Born in Charleston, West Virginia, I lived in nearby Nitro the first few months of my life. My father was a restless man and a bad drinker. We moved to Pine Bluff, Arkansas; Provo, then Orem, Utah; Richland, Washington; and Blaw-Knox, Pennsylvania. When I was six my mother decided that was enough and moved my sister and me to her birthplace, our grandmother’s farm in Floyd County, Virginia.
On a mountain farm with cattle, sheep, chickens, ducks, turkeys, and pigs, I felt I was gentry, since the old homeplace had electricity and indoor plumbing. The house of my great uncle, a widower who lived alone in a hollow a half mile away, featured neither convenience. Uncle George Weddle had neither car nor buggy and walked everywhere with his hickory cane and his old shepherd, Maxie. A natural storyteller, he gave me my first drink of wine, my first chew of tobacco, and the first book I ever received as a gift, a copy of Aesop’s Fables.
After graduating from high school in 1968, I attended the University of Virginia. There I was awarded the Gray-Carrington Scholarship Award, the Algernon Sydney Sullivan Award, and the Raven Award. I had a prize story in the national collegiate writing contest sponsored by The Atlantic Monthly. A member of Phi Beta Kappa, I received a Danforth Foundation fellowship to attend graduate school. I earned an A.M. degree at Harvard University and an M.F.A. at the Writers’ Workshop at the University of Iowa before pursuing a career in fund-raising, marketing, and book publishing.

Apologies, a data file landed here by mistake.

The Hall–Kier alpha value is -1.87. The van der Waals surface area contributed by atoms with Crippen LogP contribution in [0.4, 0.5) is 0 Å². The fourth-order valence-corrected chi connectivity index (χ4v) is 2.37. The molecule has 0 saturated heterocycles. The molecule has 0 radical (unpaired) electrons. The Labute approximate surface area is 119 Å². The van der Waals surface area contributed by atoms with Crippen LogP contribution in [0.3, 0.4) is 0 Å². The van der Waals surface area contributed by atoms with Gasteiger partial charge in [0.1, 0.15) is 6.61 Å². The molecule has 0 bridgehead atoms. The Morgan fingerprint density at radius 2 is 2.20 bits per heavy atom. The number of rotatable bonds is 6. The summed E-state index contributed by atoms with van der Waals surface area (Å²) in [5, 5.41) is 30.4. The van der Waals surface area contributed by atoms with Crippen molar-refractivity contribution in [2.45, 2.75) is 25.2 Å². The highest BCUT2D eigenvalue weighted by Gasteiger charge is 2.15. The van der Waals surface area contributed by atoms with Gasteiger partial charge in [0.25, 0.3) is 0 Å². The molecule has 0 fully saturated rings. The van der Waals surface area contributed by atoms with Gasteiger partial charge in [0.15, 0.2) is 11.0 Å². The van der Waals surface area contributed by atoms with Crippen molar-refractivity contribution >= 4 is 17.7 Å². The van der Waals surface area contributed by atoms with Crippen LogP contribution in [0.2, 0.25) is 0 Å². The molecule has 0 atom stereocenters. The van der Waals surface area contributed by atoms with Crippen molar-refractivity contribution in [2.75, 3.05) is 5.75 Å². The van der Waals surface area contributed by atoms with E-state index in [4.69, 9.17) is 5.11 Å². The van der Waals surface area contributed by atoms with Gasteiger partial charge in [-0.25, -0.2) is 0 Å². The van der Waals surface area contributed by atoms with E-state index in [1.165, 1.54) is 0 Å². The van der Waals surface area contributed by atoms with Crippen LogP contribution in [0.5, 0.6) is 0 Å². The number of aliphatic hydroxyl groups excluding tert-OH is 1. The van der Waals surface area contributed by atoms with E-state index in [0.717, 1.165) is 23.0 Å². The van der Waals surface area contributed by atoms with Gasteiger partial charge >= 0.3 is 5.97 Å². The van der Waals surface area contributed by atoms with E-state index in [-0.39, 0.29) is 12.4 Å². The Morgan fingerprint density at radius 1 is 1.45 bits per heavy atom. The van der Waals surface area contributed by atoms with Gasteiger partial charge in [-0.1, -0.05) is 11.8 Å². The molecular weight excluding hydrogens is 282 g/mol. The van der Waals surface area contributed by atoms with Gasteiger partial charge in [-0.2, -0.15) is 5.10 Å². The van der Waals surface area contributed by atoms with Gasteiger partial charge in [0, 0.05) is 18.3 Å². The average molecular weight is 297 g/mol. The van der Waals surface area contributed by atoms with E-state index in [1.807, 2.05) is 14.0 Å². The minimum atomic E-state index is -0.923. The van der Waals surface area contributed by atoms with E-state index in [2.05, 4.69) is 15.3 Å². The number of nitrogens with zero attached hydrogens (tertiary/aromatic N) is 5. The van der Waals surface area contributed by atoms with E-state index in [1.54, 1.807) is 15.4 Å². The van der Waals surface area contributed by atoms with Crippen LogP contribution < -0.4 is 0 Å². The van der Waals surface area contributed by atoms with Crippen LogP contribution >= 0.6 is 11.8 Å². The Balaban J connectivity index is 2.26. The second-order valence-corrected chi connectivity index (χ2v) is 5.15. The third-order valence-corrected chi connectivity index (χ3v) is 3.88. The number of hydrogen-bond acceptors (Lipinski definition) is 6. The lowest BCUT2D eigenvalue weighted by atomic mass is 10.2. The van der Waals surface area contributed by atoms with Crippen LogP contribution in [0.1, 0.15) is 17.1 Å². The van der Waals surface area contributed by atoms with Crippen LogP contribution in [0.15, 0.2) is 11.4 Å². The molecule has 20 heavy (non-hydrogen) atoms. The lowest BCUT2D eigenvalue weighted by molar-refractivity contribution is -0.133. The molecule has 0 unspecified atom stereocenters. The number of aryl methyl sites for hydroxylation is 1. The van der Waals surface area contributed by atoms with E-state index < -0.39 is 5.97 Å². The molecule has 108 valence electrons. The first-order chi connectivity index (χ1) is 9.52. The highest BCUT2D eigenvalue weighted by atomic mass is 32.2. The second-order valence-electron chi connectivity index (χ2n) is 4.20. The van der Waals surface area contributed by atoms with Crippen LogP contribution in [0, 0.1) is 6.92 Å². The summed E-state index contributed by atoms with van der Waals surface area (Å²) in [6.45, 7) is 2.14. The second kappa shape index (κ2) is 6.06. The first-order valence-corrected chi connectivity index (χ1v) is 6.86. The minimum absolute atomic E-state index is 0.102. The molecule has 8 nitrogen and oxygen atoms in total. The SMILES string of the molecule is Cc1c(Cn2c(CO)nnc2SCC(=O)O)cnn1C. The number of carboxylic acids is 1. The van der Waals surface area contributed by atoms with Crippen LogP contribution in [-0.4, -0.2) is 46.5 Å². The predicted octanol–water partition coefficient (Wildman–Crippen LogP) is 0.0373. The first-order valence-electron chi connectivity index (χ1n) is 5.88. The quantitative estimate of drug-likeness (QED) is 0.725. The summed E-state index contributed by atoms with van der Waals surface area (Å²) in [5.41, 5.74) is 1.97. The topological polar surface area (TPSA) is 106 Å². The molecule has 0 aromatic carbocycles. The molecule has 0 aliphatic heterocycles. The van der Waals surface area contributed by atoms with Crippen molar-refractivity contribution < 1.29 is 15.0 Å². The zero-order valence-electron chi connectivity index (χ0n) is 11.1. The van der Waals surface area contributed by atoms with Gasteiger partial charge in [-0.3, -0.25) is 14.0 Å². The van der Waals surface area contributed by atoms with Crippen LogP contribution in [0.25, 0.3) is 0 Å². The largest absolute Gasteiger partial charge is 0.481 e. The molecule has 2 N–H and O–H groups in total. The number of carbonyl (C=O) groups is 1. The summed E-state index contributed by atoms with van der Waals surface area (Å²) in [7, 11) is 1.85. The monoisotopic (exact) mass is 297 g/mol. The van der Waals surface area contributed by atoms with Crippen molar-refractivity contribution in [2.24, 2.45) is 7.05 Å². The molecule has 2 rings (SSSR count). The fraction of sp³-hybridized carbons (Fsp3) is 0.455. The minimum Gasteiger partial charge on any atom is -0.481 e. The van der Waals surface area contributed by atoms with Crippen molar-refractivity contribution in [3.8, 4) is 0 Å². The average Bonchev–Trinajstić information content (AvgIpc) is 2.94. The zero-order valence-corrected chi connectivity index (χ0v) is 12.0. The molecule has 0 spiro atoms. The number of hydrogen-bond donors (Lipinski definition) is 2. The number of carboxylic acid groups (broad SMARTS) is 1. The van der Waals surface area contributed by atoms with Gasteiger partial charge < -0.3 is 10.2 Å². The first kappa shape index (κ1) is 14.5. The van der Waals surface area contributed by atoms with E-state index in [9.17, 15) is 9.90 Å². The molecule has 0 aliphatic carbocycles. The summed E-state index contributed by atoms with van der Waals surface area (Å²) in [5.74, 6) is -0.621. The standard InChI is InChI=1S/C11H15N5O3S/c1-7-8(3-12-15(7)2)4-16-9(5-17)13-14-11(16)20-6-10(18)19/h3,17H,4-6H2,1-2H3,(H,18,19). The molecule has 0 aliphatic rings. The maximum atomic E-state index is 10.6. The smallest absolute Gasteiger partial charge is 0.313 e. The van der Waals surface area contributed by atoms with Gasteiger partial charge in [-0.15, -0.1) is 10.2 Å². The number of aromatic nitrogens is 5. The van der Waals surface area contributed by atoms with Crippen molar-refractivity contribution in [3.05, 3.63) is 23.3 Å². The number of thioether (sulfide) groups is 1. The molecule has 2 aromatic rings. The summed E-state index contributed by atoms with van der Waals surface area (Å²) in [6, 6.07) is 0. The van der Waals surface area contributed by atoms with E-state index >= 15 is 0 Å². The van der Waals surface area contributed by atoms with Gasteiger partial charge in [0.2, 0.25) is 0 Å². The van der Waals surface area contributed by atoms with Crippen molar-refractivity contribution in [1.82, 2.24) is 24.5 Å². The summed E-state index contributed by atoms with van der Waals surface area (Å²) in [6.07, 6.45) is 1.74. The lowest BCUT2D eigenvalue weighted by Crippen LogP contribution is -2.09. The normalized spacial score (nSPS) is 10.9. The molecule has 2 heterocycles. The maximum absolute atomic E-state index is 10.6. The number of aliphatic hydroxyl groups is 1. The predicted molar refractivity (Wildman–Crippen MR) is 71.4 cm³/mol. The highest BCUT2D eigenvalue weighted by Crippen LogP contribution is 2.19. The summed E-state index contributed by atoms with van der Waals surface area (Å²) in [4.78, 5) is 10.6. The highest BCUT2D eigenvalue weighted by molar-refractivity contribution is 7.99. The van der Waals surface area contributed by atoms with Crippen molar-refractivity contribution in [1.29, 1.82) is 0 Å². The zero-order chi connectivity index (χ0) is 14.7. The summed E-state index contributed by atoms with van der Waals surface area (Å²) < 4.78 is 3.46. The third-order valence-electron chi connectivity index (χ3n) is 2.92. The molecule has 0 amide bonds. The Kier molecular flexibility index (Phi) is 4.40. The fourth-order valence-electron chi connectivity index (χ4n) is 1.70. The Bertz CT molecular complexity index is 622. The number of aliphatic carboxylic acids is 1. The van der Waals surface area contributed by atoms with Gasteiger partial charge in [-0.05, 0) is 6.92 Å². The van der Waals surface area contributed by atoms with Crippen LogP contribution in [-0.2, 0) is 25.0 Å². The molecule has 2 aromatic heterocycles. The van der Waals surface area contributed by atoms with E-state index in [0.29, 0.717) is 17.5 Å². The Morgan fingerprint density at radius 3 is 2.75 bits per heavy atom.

My fiction has appeared in the Virginia Quarterly Review, Sewanee Review, Gettysburg Review, and other magazines. Forsaken is my first novel. I admit I should be old enough to know better. My home is in Greensboro, North Carolina, with my wife, Mary Leigh, an English cocker spaniel, Pinot, and two rescued pit bulls, Elly and Sam.